Thursday, May 2, 2013

Invisible Disabilities

Sometimes I do not know how to begin: how to begin a new post, or conversation with a new person, or just begin.   I have come across times in my life where I am completely stopped, but life moves on, and I am faced with the task of trying to begin again.  Picking up the pieces inside me, or around me, and beginning anew.  For months now I have struggled, do I share what has stopped me?  Do I let people see the ugly, the imperfect, and the weaknesses I struggle with?  Do I leave myself open and vulnerable?

At the end of the day I have always answered no.   No, people might think I want attention.  No, people might think this is a badge I wear proudly.  No, people won't understand.   No, I don't want people to think less of me or see me differently.  No, I don't want anything to change.   But in saying no, this weight I am carrying has become heavier and heavier.   I am very good at hiding things, very good at side stepping, and very good at appearing like I have it all together.   But now, against my own good reasoning, I think I need to share how I don't.

PTSD.  It is my invisible disability.   

I guess I should begin by explaining it some.  Posttraumatic Stress Disorder is a severe form of an anxiety disorder that develops after a life threatening physical or emotional trauma; and for me, that was giving birth to Little One, and then triggered again by similar complications after Little Three's birth.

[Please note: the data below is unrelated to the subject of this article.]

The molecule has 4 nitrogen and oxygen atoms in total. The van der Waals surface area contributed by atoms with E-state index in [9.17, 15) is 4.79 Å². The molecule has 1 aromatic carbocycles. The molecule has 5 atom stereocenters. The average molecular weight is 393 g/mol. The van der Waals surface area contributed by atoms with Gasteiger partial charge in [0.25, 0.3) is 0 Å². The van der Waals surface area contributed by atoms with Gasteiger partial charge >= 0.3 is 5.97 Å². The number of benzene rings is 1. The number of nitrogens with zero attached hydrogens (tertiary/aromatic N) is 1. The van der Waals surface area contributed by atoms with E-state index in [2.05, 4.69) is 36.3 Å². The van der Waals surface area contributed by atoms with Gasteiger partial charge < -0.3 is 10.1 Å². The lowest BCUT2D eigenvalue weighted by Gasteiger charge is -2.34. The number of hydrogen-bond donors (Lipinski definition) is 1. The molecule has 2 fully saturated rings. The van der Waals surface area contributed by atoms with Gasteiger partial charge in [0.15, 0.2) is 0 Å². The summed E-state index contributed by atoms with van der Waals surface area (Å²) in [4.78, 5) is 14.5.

As you have probably noticed I have not mentioned or talked much about his birth.   Even now, I am not ready to share the details of that experience, except to say that I came very very close to dying just a week after my little one was born.  Avoidance, that is one of the symptoms.   I have many blog entries I have started, but have never been able to finished because it is too difficult.   Because I avoid anything that triggers the panic attacks, blackouts, flashbacks, and nightmares.   It might be almost 6 years ago, but they have not gone away, only lessoned.   The symptoms have succeeded in building up walls between myself and those around me, not because I don't desire closeness and relationships, but because I live with a daily fear and expectation that someone I love dearly (my husband or one of my little ones) will be taken from me.   It is the constant state of flight or fight that I am working against.   The constant state of panic I am trying to relax out of.   The constant fear of vulnerability that I am working to overcome.  It is like sitting on the beach watching the ocean.  Sometimes the waves are small and far off in the distance, but then the tide comes in and over takes you.   There are moments I forget what is going on in my brain, and I think it has passed.  But sometimes, sometimes my reality is altered and I am stuck in a small hospital room 6 years ago and the waves of anxiety and panic are all coming in and crashing around me.

This past year I have felt completely stopped, but I have watched as life continued on around me, and as I have found myself countless times before, I am trying to figure out a way to begin ... again.